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Consider a Resale Franchise

By: Jania Bailey


You’re considering going into business for yourself. Perhaps you’re looking into a franchise, but you’re not sure you’re ready to start a brand new franchise outlet. Even with all the support and systems in place to aid new franchisees, the thought of tackling a brand new franchise outlet can be intimidating to some. An attractive option for those individuals may be a resale franchise opportunity.

Franchises all over the country will routinely be resold by the previous franchisee for a variety of reasons. These outlets may be a little more “ready-made” for an immediate business opportunity, but not all businesses are created equal. Also, you may not even know which franchises are for sale.  Many times, the franchisee must work back through their franchisor in a resale opportunity.  Having the right guidance in your corner could go a long way toward finding you the right fit.  Plus, you still need to make sure you’re doing your homework if you’re investigating buying a resale franchise. There’s no substitute for performing your proper due diligence throughout the business investigation process.
Here are a few things to consider about a franchise resale:
The franchisee who owns the outlet now should be able to provide you a historical track record for the finances of the business. Ask to see balance sheets, tax returns and profit-and-loss statements. Understand from the franchisor how these numbers stack up against their other franchisees’ numbers in similar markets. Also, make sure you’re able to properly value the company based on that historical data. You may enlist the help of a knowledgeable CPA who can help determine the value of the business.
Given the outlet is operating, you may be limited with the location of the business. But a good location is critical to the success of some businesses. If road construction, for example, has caused this business to now be “off the beaten path,” you’ll want to investigate your options for moving the business closer to the heavier traffic patterns. You’ll also need to check with the franchisor about other franchisees in the area and understand your ability to move the business without encroaching on another franchisee’s territory.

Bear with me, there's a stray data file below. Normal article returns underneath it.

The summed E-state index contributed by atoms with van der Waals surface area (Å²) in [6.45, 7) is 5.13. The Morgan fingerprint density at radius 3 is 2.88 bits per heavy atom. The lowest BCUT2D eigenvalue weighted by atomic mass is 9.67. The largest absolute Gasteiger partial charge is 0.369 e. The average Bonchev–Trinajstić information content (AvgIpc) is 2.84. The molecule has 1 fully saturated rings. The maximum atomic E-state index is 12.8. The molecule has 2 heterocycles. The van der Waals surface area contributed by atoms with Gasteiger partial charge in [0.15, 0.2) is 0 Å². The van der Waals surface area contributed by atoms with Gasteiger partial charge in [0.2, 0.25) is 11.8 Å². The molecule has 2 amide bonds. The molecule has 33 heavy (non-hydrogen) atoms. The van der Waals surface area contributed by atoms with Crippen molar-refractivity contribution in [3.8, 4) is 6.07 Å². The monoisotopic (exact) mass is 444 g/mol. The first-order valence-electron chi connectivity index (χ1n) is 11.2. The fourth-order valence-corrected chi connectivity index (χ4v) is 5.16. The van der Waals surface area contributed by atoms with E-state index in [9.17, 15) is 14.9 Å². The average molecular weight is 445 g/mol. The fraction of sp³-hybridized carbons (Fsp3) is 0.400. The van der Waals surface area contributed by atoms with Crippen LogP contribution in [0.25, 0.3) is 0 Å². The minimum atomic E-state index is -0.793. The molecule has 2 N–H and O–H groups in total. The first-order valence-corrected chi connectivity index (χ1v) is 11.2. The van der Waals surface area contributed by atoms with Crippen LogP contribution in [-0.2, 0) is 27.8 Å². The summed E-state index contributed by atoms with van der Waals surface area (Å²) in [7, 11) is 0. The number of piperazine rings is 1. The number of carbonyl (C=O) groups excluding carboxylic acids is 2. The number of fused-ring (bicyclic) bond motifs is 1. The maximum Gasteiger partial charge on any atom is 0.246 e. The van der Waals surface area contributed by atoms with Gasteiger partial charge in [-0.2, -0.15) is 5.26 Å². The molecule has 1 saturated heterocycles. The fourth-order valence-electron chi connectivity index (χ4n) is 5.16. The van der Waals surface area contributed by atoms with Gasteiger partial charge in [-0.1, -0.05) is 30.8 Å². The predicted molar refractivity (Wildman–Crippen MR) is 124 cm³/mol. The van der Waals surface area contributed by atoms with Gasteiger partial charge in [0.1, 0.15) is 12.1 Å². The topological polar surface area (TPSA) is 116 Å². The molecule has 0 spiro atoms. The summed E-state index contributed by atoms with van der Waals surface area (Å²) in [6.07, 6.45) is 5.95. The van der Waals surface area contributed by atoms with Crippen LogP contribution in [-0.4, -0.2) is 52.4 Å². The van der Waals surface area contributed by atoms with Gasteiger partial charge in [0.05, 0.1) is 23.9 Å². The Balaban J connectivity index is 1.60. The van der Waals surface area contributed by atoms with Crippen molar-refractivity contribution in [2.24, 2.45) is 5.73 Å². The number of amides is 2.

Spend some time with the current employees. This could be your workforce should you invest into this business. Are they happy? Do they like what they do? What is hindering them or the business from growing? You’ll find the employees could provide some really good insights into the functionality of the business.
Most important, you’re going to want to spend time with the franchisor to get a feel for your ability to succeed in this franchise. Does your skill set match up with this particular franchise? Does your budget allow for you to invest in this franchise, set it on a course for success, and include enough working capital for yourself? Make sure you’re talking with other franchisees in the company to get their feedback—talk to ones who are doing well, others who are average, and some who are struggling. Who are you most like out of those three groups? Does the franchise have training programs in place for initial and ongoing training? These are just a few of the questions you should consider when investing into a franchise. As we’ve put in the blog before, an educated buyer is the best buyer.
This article was originally published by FranNet
Published: June 9, 2014

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Jania Bailey

Jania Bailey is president/COO of FranNet, North America’s most well-respected franchise consulting firm. Bailey sits on the board of directors for the International Franchise Association (IFA) and is a certified franchise expert. Her background includes over 25 years experience in the banking and franchise industries.  Bailey also authored the book, “Thriving – The Journey to Success in the Business World.” 

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